In our previous blog post on senior living social media marketing, we noted the most popular social media platforms among the Boomer generation, and YouTube sits at the top of the list at 70%.
Some folks might not think of YouTube as a social media platform, but it most definitely is since users can like, share, comment, and reply on videos. YouTube videos also rank well in organic search results (provided you optimize your video titles and descriptions—treat these the same way you do optimization elements on your website).
When thinking through your senior living marketing plan and budget, diversification is important—but so is a smart strategy. YouTube is an excellent platform to invest in not only because Boomers spend time on the platform, but also because you can easily use your YouTube videos on other platforms, like Facebook, blog posts, and Google My Business listings.
When it comes to content, what sorts of videos should you develop for your senior living community’s YouTube channel? Here are some ideas . . .
1. Give a virtual tour of your entire community.
No doubt, you might be tired of hearing the words “virtual tour” thanks to the pandemic. But virtual tour videos offer people a great bird’s eye view of your community.
They can also be an excellent way to move people from the marketing-qualified stage to the sales-qualified stage. For example, if you embed your tour video in a lead nurturing workflow and someone books an in-person tour after viewing it, you’ll know that you’ve got an interested prospect on your hands.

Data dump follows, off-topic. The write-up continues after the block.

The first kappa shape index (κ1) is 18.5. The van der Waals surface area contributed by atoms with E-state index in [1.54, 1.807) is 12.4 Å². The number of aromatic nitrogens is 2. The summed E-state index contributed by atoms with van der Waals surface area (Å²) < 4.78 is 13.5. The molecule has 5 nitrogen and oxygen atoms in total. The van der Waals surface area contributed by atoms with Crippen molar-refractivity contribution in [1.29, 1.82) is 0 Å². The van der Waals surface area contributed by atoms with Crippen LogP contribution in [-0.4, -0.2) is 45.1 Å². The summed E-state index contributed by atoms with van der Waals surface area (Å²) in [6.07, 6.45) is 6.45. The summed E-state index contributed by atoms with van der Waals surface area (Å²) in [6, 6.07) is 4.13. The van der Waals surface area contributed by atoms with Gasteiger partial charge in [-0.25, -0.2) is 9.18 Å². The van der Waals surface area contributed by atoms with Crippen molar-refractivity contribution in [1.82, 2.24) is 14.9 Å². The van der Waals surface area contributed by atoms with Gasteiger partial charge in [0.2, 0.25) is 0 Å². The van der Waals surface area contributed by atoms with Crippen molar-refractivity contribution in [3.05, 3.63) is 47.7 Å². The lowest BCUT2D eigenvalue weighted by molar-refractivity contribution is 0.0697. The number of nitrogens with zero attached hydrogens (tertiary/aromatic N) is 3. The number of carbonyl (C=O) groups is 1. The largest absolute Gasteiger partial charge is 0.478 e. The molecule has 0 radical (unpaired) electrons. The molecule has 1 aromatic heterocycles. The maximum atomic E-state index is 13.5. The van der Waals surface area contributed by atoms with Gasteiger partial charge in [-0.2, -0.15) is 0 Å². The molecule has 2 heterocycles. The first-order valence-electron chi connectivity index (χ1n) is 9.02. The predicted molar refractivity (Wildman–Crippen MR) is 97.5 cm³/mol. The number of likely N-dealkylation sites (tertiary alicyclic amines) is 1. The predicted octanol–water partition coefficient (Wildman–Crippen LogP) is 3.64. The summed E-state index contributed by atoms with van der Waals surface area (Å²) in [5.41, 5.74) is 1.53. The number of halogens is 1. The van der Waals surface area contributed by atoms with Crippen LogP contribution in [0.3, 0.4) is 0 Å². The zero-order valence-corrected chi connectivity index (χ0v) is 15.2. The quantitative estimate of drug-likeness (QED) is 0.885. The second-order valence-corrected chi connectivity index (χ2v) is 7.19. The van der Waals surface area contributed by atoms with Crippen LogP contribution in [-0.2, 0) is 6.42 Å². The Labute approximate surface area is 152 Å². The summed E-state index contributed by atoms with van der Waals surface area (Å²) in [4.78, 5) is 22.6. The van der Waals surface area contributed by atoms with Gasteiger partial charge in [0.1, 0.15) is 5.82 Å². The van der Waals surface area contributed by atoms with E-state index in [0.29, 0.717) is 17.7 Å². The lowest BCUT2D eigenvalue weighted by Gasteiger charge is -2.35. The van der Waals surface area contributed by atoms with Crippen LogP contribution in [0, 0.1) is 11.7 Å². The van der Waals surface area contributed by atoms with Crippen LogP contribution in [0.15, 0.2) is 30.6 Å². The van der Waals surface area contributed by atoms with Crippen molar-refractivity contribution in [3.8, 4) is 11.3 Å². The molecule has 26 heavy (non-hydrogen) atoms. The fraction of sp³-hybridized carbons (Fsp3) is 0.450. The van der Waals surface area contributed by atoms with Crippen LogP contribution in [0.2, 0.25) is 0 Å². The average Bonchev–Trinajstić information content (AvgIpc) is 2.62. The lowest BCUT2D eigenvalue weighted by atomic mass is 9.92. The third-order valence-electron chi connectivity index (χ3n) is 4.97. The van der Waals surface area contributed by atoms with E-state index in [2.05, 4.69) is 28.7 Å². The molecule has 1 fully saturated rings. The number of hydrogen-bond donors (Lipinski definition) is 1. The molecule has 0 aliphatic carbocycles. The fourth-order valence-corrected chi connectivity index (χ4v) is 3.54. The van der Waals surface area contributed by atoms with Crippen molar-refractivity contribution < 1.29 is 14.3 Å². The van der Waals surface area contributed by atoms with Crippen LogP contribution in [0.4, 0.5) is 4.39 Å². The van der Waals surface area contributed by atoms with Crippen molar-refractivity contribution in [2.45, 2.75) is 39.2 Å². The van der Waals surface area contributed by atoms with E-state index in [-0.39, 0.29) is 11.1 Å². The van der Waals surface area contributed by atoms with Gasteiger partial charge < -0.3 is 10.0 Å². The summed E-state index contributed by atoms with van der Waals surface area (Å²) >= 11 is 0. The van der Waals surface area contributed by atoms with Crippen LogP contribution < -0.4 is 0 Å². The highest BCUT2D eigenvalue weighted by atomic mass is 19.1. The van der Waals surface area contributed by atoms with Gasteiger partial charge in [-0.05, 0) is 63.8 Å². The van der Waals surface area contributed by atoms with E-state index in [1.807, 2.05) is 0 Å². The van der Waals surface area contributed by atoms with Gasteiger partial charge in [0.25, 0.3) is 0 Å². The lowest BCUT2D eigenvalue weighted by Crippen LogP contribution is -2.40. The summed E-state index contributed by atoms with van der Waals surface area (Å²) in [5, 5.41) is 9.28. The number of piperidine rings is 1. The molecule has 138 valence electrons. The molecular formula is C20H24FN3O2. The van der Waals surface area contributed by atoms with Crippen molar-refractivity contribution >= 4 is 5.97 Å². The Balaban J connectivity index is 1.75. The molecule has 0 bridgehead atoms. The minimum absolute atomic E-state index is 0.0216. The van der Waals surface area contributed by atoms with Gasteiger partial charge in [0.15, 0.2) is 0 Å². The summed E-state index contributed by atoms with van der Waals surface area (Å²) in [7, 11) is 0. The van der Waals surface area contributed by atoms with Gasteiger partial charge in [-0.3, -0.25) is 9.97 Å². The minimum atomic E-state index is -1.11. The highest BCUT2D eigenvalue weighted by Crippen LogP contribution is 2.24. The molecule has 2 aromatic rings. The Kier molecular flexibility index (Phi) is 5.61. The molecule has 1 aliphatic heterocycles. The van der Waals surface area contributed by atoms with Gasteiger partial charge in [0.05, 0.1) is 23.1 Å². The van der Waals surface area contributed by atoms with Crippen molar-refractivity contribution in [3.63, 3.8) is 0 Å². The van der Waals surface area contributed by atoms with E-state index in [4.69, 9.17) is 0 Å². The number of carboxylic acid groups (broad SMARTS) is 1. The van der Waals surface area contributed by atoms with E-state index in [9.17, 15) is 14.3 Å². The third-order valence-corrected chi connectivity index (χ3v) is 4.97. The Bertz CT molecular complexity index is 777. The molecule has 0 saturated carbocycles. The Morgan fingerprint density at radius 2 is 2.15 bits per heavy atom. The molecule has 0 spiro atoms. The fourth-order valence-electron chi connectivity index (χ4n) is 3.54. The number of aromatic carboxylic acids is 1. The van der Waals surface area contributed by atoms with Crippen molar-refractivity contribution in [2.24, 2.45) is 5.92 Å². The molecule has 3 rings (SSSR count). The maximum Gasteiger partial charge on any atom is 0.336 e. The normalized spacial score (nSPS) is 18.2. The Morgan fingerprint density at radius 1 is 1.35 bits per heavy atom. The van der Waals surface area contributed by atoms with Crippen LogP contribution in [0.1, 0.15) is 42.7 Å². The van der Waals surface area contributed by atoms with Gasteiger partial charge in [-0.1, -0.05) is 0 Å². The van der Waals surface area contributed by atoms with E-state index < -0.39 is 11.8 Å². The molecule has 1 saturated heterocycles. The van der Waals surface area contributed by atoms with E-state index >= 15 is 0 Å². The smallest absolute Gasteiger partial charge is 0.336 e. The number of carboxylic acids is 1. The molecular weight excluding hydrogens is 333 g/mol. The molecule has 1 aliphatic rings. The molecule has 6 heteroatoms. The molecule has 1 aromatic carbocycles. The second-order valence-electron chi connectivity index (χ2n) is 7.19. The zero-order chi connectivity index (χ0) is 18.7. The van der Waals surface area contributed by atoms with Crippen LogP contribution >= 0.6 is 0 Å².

Not to mention, virtual tours are excellent vehicles for people who are coming from outside the immediate area. So, for example, if adult children are looking for places for mom and dad in another state, virtual tours can provide important info.
- Pro tip: Your tour of the community itself is just that—it should provide a solid overview. Don’t make it overly long, either. Three to four minutes should be enough to give everyone a good sense of place.
2. Provide a tour of various room layouts/floorplans.
Consider these your “drill-down” videos where you provide a deeper look into one aspect of your community. Most prospects want to know about the residences themselves. What floorplans are available? How big are the bedrooms? Is there a patio/deck? What other amenities do certain floorplans have? You get the idea. Create videos for each type of residence your community offers.
- Pro tip: Add a call-to-action (CTA) at the end of each video so people can download the actual floorplan. You could choose to give away the floor plan free and clear (no name required) or put it behind a VERY brief form so that you can nurture the person further.
3. Show off your dining areas (inside and out).
Anyone who’s worked in senior living sales for any length of time knows that one of the most popular questions centers around food. What are the dining options? Who’s the chef? Are any residences outfitted with full kitchens? Does the community offer a private function room for family events like birthdays and anniversaries? Is there a pub on site? And so forth.
Think of all the questions you get about food in your community and create a video (or set of videos) that focuses on cuisine and other culinary aspects.
- Pro tip: What truly differentiates your community from others in the area when it comes to dining? Do you have an award-winning chef? Then, do a video interview with them. Do you cater to different diets, including contemporary diets, like keto and paleo? Talk about how you accommodate.